Counties must document all reasonable accommodation requests and subsequent county actions.  If there is an interactive process, that process must documented in the case file.  The county must document a reasonable accommodation every time it is provided. [ACL 19-45.]

Counties must provide annual civil rights training to all of their employees.  Counties must train public contact staff, program managers, and supervisors on hiring and at least annually, on providing reasonable accommodations to persons with disabilities. [ACL 19-45.]

County staff must document all reasonable accommodation requests and subsequent county actions in the individual’s case file. [ACL 19-45.]

If an accommodation is not immediately agreed upon, or if there is a disagreement about the appropriateness of a requested accommodation, county staff must engage in an interactive process with the individual requesting the accommodation or a person acting on their behalf. [ACL 19-45.]

A county can deny a reasonable accommodation request only when the accommodation would fundamentally alter the nature of the program, service or activity, or would impose an undue financial or administrative burden taking into account all resources available to the program, service or activity.  The determination that an accommodation request would be a fundamental alternation or an undue burden must be made by the county welfare department director or designee and must be accompanied by a written statement of the reason for the decision.  If such a decision is made, the county must take alternative action to ensure that the person with a disability can access relevant benefits or services while avoiding a fundamental alteration or undue burden. [ACL 19-45.]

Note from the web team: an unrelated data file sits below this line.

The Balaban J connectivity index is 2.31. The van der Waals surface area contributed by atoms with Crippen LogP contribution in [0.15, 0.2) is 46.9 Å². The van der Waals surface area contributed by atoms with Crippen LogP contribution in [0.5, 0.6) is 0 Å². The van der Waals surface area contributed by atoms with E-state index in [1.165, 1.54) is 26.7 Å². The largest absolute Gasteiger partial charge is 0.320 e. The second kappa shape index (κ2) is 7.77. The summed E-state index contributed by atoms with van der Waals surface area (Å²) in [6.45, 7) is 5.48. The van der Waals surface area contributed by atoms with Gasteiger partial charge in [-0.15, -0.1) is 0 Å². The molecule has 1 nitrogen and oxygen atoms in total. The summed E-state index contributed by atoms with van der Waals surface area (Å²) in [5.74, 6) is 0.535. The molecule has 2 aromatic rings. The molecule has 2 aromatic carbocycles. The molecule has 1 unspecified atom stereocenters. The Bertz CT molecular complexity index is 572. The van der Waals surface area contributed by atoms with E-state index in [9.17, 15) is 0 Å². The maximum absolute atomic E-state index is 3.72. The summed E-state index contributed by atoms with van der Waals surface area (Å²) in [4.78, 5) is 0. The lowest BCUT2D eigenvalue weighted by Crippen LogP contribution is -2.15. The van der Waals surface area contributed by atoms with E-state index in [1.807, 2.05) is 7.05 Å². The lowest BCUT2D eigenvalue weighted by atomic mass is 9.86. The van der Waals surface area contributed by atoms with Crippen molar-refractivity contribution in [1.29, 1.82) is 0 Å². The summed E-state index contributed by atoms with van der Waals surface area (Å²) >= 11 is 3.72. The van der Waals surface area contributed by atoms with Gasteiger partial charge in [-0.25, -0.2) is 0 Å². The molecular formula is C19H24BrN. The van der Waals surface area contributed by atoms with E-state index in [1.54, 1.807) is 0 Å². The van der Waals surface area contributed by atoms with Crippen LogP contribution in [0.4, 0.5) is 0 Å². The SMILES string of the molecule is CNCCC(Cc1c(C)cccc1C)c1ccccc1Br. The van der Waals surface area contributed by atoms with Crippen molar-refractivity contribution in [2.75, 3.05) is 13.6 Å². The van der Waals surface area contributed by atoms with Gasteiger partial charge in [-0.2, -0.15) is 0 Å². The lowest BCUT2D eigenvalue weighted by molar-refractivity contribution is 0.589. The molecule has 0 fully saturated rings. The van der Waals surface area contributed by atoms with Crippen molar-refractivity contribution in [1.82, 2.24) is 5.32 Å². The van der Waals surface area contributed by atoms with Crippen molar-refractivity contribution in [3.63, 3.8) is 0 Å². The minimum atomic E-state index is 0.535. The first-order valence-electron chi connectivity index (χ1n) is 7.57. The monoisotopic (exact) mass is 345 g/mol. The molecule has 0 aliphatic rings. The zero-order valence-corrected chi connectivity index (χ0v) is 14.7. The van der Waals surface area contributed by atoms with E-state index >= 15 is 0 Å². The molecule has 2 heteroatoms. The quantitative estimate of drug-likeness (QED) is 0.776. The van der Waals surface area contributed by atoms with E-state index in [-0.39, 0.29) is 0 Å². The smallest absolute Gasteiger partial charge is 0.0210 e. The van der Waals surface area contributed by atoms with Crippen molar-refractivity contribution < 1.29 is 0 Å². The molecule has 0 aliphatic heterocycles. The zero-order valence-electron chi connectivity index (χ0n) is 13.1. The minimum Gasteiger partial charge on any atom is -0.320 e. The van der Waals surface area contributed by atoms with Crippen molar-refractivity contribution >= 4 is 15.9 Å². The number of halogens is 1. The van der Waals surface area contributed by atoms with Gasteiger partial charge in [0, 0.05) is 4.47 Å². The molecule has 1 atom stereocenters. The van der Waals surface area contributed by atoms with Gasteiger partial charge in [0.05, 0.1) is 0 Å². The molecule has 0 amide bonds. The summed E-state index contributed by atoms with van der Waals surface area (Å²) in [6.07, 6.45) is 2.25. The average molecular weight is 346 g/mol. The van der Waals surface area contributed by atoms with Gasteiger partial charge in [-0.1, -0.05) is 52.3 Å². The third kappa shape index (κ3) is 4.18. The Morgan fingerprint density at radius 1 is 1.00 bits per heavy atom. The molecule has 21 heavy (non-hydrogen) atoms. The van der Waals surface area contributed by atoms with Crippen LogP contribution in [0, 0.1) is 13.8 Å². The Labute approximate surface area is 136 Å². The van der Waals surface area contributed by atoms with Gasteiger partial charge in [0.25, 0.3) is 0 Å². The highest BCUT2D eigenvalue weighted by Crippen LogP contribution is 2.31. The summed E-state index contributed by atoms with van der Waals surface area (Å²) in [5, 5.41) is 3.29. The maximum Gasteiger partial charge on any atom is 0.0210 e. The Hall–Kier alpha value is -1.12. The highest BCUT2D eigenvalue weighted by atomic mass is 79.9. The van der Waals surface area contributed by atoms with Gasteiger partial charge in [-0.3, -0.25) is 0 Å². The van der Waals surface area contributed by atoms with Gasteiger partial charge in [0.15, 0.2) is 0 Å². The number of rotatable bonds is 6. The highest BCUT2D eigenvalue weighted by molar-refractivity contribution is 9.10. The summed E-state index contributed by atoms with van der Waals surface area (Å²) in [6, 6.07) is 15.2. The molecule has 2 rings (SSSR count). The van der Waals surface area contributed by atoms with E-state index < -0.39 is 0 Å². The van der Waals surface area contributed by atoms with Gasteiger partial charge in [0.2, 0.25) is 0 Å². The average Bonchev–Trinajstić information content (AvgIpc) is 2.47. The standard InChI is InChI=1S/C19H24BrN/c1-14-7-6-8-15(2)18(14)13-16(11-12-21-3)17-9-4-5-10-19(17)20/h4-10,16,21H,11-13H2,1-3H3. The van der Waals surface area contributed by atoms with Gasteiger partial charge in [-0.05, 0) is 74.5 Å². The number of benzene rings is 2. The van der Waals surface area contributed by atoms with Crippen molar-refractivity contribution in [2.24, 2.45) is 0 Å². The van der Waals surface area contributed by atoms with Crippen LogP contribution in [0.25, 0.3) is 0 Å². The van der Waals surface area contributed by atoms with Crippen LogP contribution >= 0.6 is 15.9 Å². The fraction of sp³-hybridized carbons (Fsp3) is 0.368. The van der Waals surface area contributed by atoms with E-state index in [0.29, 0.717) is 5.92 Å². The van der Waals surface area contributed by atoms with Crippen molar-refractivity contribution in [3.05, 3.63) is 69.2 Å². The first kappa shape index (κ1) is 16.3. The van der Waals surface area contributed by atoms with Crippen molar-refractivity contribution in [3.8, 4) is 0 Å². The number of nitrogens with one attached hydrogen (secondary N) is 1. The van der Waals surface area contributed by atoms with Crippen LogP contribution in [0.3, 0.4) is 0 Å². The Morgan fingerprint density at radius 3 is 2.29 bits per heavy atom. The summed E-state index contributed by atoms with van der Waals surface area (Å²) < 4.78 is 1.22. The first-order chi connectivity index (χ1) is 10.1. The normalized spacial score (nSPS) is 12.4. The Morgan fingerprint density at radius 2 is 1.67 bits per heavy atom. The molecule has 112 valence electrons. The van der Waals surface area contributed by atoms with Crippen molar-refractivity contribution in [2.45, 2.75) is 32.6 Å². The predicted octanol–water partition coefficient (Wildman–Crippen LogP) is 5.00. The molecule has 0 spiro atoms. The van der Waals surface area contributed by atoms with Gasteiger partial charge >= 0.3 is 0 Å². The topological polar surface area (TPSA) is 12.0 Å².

Counties cannot impose eligibility criteria that exclude or tend to screen out individuals with disabilities unless such criteria are shown to be necessary for the operation of the program.  Counties must provide programs, activities and services in the most integrated manner possible.  Counties cannot change individuals with disabilities for the cost of reasonable accommodations. [ACL 19-45.]

Counties must ensure effective communication with individuals who have vision, hearing or speech disabilities.   Communication with these individuals must be equally effective as communication with people who do not have these disabilities.  This requirement extends to companions of applicants or recipients.  [United States Department of Agriculture, Ensuring Language Access for Limited English Proficient (LEP) Individuals and Effective Communication for Individuals with Disabilities In Consideration of the Recent Unwinding of the Supplemental Nutrition Assistance Program (SNAP) Emergency Allotments (EA) and Upcoming Unwinding of COVID-19- Program Flexibilities, CRD 01-2023, May 30, 2023 at p.3.]  In general, effective communication for individuals with disabilities may require providing auxiliary aids and services, such as Braille, large print, captioning, plain-language explanations, qualified sign language interpreters, qualified readers, qualified speech-to-speech translators, and accessible public-facing websites. [Id.]  These services must be provided free of charge for the individual with a disability.  [Id.}